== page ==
Not that the "blame" (for lack of a better word) is a burden that's placed entirely on the shoulders of black people. The film takes into consideration the long recent history of African people, as historians and psychologists (and other professionals in the mental health field), offer their own analyses on the why, where, what, whom, and how of the matter at hand, intercut with the many testimonials.

But thinking about it further, I actually won't say that there's any "blame" dished out. I would instead say that how you receive the film, particularly the individual real-life stories, will depend on your stance on shadeism/colorism, and just where you believe the "fault" lies. And I'd expect some might immediately get on the defensive, after seeing/hearing themselves described as, we could say, "enforcers" of the problem - essentially, like a mirror being held up.

And no matter how aware, thoughtful and progressive you might think you are, you'll be surprised to realize just how deep your/our own prejudices are, and where they are rooted; where your/our own standards of beauty come from (both men and women), and why we make the choices that we currently do.

So I won't be surprised if it's, for some, a moment of self-discovery - a revelation which might lead to your own tackling of your own prejudices, head-on. And even if you aren't able to completely be rid of them, you'd at least now be aware that they exist, which might then influence the choices you make, after seeing the film.

And even if you don't reach some form of self-realization, you will (hopefully) come to understand just how deep some of the wounds really are.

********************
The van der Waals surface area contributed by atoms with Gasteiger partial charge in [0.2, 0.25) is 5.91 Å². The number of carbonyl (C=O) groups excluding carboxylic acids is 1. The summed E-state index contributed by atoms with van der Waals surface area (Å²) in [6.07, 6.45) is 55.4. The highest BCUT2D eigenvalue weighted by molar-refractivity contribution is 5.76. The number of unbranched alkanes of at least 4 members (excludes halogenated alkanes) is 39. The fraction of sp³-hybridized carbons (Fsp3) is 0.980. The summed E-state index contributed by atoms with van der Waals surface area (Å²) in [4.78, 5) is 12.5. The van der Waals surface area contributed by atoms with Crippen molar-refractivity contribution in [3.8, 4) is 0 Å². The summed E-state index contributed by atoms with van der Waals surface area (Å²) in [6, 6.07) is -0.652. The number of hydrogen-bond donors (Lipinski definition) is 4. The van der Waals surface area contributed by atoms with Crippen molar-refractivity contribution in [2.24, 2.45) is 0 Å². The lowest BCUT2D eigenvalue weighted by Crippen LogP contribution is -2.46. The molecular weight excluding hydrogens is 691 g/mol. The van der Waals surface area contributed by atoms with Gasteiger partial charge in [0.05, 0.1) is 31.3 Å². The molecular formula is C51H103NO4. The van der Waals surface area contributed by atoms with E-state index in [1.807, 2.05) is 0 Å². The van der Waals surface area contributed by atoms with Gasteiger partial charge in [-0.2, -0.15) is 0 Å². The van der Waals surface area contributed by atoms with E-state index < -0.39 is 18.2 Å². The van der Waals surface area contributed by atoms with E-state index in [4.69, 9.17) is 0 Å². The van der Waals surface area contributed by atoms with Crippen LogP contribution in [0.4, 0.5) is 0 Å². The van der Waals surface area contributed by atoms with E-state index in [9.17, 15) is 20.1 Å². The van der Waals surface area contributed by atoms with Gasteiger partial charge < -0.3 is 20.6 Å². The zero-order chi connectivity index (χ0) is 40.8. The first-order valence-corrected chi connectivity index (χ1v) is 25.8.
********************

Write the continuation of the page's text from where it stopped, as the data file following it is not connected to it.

You could think of it as an extended, and necessary *family* therapy session.

Directors Bill Duke and D. Channsin Berry smartly keep the film's running time relatively short to just 75 minutes; I say that because of the weight of the subject matter and its unfiltered delivery. Even the most compassionate might start to feel overwhelmed after a period of time. But, again, consider it part of an ongoing conversation - a 75-minute chat with family, broadly-speaking, on a deeply-rooted issue that affects us all.

The hope I'm sure is that the conversation doesn't end once the film ends, but that it continues, and that the post-screening conversation is just as honest and raw, as the declarations made within the film. As Duke himself said in an interview, what he expects to come from this is "to create a discussion, because in discussion there’s healing, and in silence there is suffering. Somehow if you can speak it and get it out, healing starts."

Indeed.

Look for a follow-up to the film that will look at the colorism issue from the other POV - the other POV being that of the fairer-skinned black girl/woman.

It's now available on DVD in September.

This article is related to: Bill Duke, D. Channsin Berry, New On DVD


Shadow & ActNewsletter